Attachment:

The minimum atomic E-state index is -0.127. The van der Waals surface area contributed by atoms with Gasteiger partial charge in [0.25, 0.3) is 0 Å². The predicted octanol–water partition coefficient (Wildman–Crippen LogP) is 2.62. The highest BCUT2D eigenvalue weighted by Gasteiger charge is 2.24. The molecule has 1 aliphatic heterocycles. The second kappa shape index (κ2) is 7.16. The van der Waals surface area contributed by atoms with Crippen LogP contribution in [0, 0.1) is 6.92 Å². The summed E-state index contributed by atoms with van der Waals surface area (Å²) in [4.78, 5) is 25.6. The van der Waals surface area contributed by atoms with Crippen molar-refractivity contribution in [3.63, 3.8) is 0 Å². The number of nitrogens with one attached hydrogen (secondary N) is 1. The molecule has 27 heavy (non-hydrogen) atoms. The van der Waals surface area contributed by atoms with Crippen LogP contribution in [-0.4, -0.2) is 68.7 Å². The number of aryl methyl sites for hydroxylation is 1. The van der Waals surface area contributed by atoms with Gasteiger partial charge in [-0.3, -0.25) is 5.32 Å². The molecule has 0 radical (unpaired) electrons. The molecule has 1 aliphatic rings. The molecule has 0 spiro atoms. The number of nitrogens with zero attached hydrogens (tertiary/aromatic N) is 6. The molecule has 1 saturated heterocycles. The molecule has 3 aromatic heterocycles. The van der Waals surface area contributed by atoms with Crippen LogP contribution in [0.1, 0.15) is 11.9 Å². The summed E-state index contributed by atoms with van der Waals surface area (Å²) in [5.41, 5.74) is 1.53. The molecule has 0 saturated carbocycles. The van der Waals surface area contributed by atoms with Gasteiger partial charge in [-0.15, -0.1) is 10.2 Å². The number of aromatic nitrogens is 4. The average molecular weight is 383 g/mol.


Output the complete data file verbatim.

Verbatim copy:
The minimum atomic E-state index is -0.127. The van der Waals surface area contributed by atoms with Gasteiger partial charge in [0.25, 0.3) is 0 Å². The predicted octanol–water partition coefficient (Wildman–Crippen LogP) is 2.62. The highest BCUT2D eigenvalue weighted by Gasteiger charge is 2.24. The molecule has 1 aliphatic heterocycles. The second kappa shape index (κ2) is 7.16. The van der Waals surface area contributed by atoms with Crippen LogP contribution in [0, 0.1) is 6.92 Å². The summed E-state index contributed by atoms with van der Waals surface area (Å²) in [4.78, 5) is 25.6. The van der Waals surface area contributed by atoms with Crippen molar-refractivity contribution in [3.63, 3.8) is 0 Å². The number of nitrogens with one attached hydrogen (secondary N) is 1. The molecule has 27 heavy (non-hydrogen) atoms. The van der Waals surface area contributed by atoms with Crippen LogP contribution in [-0.4, -0.2) is 68.7 Å². The number of aryl methyl sites for hydroxylation is 1. The van der Waals surface area contributed by atoms with Gasteiger partial charge in [-0.3, -0.25) is 5.32 Å². The molecule has 0 radical (unpaired) electrons. The molecule has 1 aliphatic rings. The molecule has 0 spiro atoms. The number of nitrogens with zero attached hydrogens (tertiary/aromatic N) is 6. The molecule has 1 saturated heterocycles. The molecule has 3 aromatic heterocycles. The van der Waals surface area contributed by atoms with Crippen LogP contribution in [0.1, 0.15) is 11.9 Å². The summed E-state index contributed by atoms with van der Waals surface area (Å²) in [5.41, 5.74) is 1.53. The molecule has 0 saturated carbocycles. The van der Waals surface area contributed by atoms with Gasteiger partial charge in [-0.15, -0.1) is 10.2 Å². The number of aromatic nitrogens is 4. The average molecular weight is 383 g/mol.